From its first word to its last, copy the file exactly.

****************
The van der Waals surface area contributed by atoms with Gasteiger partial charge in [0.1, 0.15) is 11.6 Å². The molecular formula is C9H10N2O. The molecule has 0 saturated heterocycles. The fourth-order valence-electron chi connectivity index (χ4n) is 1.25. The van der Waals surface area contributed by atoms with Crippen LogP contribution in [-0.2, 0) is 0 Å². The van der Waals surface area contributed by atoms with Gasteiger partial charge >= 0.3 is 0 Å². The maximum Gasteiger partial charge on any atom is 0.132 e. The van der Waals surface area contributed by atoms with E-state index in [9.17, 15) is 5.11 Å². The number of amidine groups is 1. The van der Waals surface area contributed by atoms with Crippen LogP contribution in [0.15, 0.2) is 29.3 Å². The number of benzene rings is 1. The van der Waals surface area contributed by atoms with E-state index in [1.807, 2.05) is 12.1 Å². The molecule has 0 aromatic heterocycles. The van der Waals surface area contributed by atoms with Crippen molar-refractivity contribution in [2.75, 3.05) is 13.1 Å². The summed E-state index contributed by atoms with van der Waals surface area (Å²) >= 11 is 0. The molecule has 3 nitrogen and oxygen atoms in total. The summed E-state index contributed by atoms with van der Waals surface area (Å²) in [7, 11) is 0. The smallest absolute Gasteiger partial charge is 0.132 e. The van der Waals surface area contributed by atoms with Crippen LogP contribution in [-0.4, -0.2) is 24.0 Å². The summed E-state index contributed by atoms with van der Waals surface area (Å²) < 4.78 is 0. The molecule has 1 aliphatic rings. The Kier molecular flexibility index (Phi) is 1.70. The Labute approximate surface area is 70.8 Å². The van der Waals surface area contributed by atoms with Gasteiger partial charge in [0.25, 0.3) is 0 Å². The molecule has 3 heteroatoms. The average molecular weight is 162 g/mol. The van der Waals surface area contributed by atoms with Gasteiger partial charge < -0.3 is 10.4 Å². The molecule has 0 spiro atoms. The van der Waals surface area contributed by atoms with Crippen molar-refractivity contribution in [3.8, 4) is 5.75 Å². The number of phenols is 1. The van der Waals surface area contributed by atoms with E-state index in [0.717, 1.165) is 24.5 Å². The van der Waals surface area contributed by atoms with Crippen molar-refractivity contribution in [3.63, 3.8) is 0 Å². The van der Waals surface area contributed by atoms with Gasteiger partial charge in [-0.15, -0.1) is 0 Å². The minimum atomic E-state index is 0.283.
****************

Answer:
The van der Waals surface area contributed by atoms with Gasteiger partial charge in [0.1, 0.15) is 11.6 Å². The molecular formula is C9H10N2O. The molecule has 0 saturated heterocycles. The fourth-order valence-electron chi connectivity index (χ4n) is 1.25. The van der Waals surface area contributed by atoms with Crippen LogP contribution in [-0.2, 0) is 0 Å². The van der Waals surface area contributed by atoms with Gasteiger partial charge >= 0.3 is 0 Å². The maximum Gasteiger partial charge on any atom is 0.132 e. The van der Waals surface area contributed by atoms with E-state index in [9.17, 15) is 5.11 Å². The number of amidine groups is 1. The van der Waals surface area contributed by atoms with Crippen LogP contribution in [0.15, 0.2) is 29.3 Å². The number of benzene rings is 1. The van der Waals surface area contributed by atoms with E-state index in [1.807, 2.05) is 12.1 Å². The molecule has 0 aromatic heterocycles. The van der Waals surface area contributed by atoms with Crippen molar-refractivity contribution in [2.75, 3.05) is 13.1 Å². The summed E-state index contributed by atoms with van der Waals surface area (Å²) >= 11 is 0. The molecule has 3 nitrogen and oxygen atoms in total. The summed E-state index contributed by atoms with van der Waals surface area (Å²) in [7, 11) is 0. The smallest absolute Gasteiger partial charge is 0.132 e. The van der Waals surface area contributed by atoms with Crippen LogP contribution in [-0.4, -0.2) is 24.0 Å². The summed E-state index contributed by atoms with van der Waals surface area (Å²) < 4.78 is 0. The molecule has 1 aliphatic rings. The Kier molecular flexibility index (Phi) is 1.70. The Labute approximate surface area is 70.8 Å². The van der Waals surface area contributed by atoms with Gasteiger partial charge in [0.25, 0.3) is 0 Å². The molecule has 3 heteroatoms. The average molecular weight is 162 g/mol. The van der Waals surface area contributed by atoms with Gasteiger partial charge < -0.3 is 10.4 Å². The molecule has 0 spiro atoms. The van der Waals surface area contributed by atoms with Crippen molar-refractivity contribution in [3.8, 4) is 5.75 Å². The number of phenols is 1. The van der Waals surface area contributed by atoms with E-state index in [0.717, 1.165) is 24.5 Å². The van der Waals surface area contributed by atoms with Crippen molar-refractivity contribution in [3.63, 3.8) is 0 Å². The van der Waals surface area contributed by atoms with Gasteiger partial charge in [-0.15, -0.1) is 0 Å². The minimum atomic E-state index is 0.283.